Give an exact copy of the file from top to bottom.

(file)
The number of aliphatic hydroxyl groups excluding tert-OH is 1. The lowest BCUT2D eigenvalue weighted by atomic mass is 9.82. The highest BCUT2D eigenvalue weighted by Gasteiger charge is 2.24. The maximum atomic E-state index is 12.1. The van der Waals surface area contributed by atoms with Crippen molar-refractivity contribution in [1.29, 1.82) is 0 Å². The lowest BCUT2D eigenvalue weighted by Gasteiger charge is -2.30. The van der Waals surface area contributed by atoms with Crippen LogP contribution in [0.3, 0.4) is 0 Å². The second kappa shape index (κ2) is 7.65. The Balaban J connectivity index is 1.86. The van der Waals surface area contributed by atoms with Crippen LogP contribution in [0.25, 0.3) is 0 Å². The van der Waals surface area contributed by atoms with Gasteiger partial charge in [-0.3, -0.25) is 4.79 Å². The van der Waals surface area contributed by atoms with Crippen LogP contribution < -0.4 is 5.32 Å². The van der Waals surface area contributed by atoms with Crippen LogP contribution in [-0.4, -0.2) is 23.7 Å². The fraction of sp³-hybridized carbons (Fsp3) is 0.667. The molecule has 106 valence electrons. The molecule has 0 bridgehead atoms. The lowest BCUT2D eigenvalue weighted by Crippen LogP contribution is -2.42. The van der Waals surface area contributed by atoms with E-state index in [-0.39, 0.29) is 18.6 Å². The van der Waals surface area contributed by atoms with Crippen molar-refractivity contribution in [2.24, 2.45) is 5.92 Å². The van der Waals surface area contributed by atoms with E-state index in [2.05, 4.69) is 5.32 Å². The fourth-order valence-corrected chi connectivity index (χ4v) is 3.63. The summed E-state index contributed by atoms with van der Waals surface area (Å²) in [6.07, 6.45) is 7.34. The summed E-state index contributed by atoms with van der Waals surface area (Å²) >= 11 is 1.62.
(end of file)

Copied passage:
The number of aliphatic hydroxyl groups excluding tert-OH is 1. The lowest BCUT2D eigenvalue weighted by atomic mass is 9.82. The highest BCUT2D eigenvalue weighted by Gasteiger charge is 2.24. The maximum atomic E-state index is 12.1. The van der Waals surface area contributed by atoms with Crippen molar-refractivity contribution in [1.29, 1.82) is 0 Å². The lowest BCUT2D eigenvalue weighted by Gasteiger charge is -2.30. The van der Waals surface area contributed by atoms with Crippen LogP contribution in [0.3, 0.4) is 0 Å². The second kappa shape index (κ2) is 7.65. The Balaban J connectivity index is 1.86. The van der Waals surface area contributed by atoms with Crippen LogP contribution in [0.25, 0.3) is 0 Å². The van der Waals surface area contributed by atoms with Gasteiger partial charge in [-0.3, -0.25) is 4.79 Å². The van der Waals surface area contributed by atoms with Crippen LogP contribution < -0.4 is 5.32 Å². The van der Waals surface area contributed by atoms with Crippen LogP contribution in [-0.4, -0.2) is 23.7 Å². The fraction of sp³-hybridized carbons (Fsp3) is 0.667. The molecule has 106 valence electrons. The molecule has 0 bridgehead atoms. The lowest BCUT2D eigenvalue weighted by Crippen LogP contribution is -2.42. The van der Waals surface area contributed by atoms with E-state index in [-0.39, 0.29) is 18.6 Å². The van der Waals surface area contributed by atoms with Crippen molar-refractivity contribution in [2.24, 2.45) is 5.92 Å². The van der Waals surface area contributed by atoms with E-state index in [2.05, 4.69) is 5.32 Å². The fourth-order valence-corrected chi connectivity index (χ4v) is 3.63. The summed E-state index contributed by atoms with van der Waals surface area (Å²) in [6.07, 6.45) is 7.34. The summed E-state index contributed by atoms with van der Waals surface area (Å²) >= 11 is 1.62.